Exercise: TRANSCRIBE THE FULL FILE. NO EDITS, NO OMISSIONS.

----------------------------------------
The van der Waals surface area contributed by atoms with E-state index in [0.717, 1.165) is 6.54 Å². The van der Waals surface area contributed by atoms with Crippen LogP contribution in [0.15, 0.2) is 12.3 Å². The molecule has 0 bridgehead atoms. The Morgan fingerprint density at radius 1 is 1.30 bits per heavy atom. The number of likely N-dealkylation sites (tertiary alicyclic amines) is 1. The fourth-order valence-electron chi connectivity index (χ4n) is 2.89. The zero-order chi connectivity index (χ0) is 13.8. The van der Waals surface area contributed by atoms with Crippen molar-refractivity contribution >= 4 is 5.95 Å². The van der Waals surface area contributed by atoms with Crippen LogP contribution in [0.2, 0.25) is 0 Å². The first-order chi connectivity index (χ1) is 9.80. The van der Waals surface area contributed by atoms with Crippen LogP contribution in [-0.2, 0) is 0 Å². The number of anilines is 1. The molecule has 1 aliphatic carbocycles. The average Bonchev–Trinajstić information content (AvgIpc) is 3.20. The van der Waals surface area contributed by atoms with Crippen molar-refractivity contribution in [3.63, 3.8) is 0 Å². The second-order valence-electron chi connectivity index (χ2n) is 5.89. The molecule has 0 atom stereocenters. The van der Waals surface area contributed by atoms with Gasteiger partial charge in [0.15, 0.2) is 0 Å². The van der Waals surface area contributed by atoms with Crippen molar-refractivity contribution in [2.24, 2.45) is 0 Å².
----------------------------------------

The van der Waals surface area contributed by atoms with E-state index in [0.717, 1.165) is 6.54 Å². The van der Waals surface area contributed by atoms with Crippen LogP contribution in [0.15, 0.2) is 12.3 Å². The molecule has 0 bridgehead atoms. The Morgan fingerprint density at radius 1 is 1.30 bits per heavy atom. The number of likely N-dealkylation sites (tertiary alicyclic amines) is 1. The fourth-order valence-electron chi connectivity index (χ4n) is 2.89. The zero-order chi connectivity index (χ0) is 13.8. The van der Waals surface area contributed by atoms with Crippen molar-refractivity contribution >= 4 is 5.95 Å². The van der Waals surface area contributed by atoms with Crippen LogP contribution in [0.2, 0.25) is 0 Å². The first-order chi connectivity index (χ1) is 9.80. The van der Waals surface area contributed by atoms with Crippen LogP contribution in [-0.2, 0) is 0 Å². The number of anilines is 1. The molecule has 1 aliphatic carbocycles. The average Bonchev–Trinajstić information content (AvgIpc) is 3.20. The van der Waals surface area contributed by atoms with Crippen molar-refractivity contribution in [3.63, 3.8) is 0 Å². The second-order valence-electron chi connectivity index (χ2n) is 5.89. The molecule has 0 atom stereocenters. The van der Waals surface area contributed by atoms with Gasteiger partial charge in [0.15, 0.2) is 0 Å². The van der Waals surface area contributed by atoms with Crippen molar-refractivity contribution in [2.24, 2.45) is 0 Å².